Achiev­ing en­vi­ron­men­tally safe ship-break­ing ac­tiv­i­ties pledged

Pakistan Observer - - ECONOMY WATCH -

IS­LAM­ABAD—Stake­hold­ers have pledged to join gov­ern­ment’s ef­forts for achiev­ing Sus­tain­abil­ity of ship­break­ing ac­tiv­i­ties while en­sur­ing con­ser­va­tion and pro­tec­tion of coastal and ma­rine ecosys­tems in the coastal ar­eas of the coun­try.

Coastal and ma­rine ecosys­tems were ex­posed Sun­day to an es­ca­lat­ing con­tam­i­na­tion of sea­wa­ter and ma­rine ecol­ogy be­cause of the ship-dis­man­tling ac­tiv­i­ties, which are car­ried out not in con­form­ity with en­vi­ron­men­tal safe­guards, they em­pha­sised at a na­tional con­sul­ta­tive pol­icy work­shop on Sus­tain­able and En­vi­ron­men­tal­lySound Man­age­ment of Waste from Ship-Re­cy­cling In Pak­istan.

Role of in­vestors in ship-break­ing ac­tiv­i­ties and own­ers of the Gadani Ship­break­ing yards was vi­tal to the con­ser­va­tion ef­forts, Muham­mad Ashraf, ad­di­tional sec­re­tary at the min­istry of sci­ence and tech­nol­ogy, high­lighted in his key­note speech to the par­tic­i­pants of the con­sul­ta­tive work­shop.

He said, “Thou­sands of tonnes of haz­ardous waste was pil­ing up at Gadani ship­break­ing yard in Balochis­tan’s coastal area, which badly harmed the ma­rine ecosystem, over­all en­vi­ron­ment, the life of work­ers at the ship­break­ing yards and those live around the area, en­vi­ron­men­tal­ist,”

“There is a press­ing need to put in place fa­cil­i­ties in con­sul­ta­tion with rel­e­vant stake­hold­ers to han­dle haz­ardous waste in sci­en­tific and en­vi­ron­men­tallysafe man­ner to save ship­break­ing ac­tiv­i­ties from any puni­tive ac­tion/ban un­der the Euro­pean Union’s cer­tain reg­u­la­tions,” Ms. Su­san Wing­field told the work­shop par­tic­i­pants, who is pro­gramme of­fi­cer at the Geneva-based Sec­re­tariat of the Basel, Rot­ter­dam and Stock­holm Con­ven­tions.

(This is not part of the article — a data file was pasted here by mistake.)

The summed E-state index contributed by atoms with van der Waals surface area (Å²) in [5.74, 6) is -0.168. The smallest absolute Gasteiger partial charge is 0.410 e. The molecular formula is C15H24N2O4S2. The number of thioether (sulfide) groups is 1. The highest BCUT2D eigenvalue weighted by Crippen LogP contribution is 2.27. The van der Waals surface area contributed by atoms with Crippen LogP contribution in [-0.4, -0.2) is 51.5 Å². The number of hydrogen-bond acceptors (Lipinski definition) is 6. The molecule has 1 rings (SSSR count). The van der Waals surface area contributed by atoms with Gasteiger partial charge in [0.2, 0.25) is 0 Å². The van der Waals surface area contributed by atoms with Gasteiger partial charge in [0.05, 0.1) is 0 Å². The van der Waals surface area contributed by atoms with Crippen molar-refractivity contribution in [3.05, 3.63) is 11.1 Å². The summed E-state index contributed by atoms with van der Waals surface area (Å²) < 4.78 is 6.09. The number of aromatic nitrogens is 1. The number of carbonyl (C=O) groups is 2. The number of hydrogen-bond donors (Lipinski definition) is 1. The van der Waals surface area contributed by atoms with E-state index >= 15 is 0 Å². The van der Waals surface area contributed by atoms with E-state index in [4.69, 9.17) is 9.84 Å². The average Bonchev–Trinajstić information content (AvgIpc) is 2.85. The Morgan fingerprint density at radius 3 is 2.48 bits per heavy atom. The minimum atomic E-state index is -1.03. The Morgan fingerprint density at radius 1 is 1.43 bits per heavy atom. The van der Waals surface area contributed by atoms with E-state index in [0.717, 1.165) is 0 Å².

She pointed out that the main rea­son be­hind the growth of ship­break­ing in­dus­try in Pak­istan is com­par­a­tively low cost of labour, weak im­ple­men­ta­tion of laws per­tain­ing to en­vi­ron­men­tal pro­tec­tion, work­ers’ rights. “Yet, we would help Pak­istan in all pos­si­ble ways to save its ma­rine and coastal ecolo­gies by mak­ing the ship-break­ing ac­tiv­i­ties en­vi­ron­men­tally-safe.

Joint Sec­re­tary (In­ter­na­tional Co­op­er­a­tion), the Cli­mate Change Min­istry, Iftikhar-ul-Hasan Shah Gi­lani said the ba­sic re­spon­si­bil­ity for clean and safe ship re­cy­cling lies with the ship own­ers, who have com­mer­cially ben­e­fited from ves­sels. “There­fore, they must show their will and play their part in achiev­ing the goal of shipdis­man­tling ac­tiv­i­ties en­vi­ron­men­tally-safe,” he stressed. The joint sec­re­tary Gi­lani high­lighted that the present gov­ern­ment is com­mit­ted to mak­ing ship­break­ing in­dus­try a ‘green’ and en­vi­ron­men­tally-safe by fol­low­ing the mech­a­nized system of dis­man­tling in com­pli­ance with avail­able leg­isla­tive frame­works with­out harm­ing em­ploy­ment of work­ers.—Agen­cies

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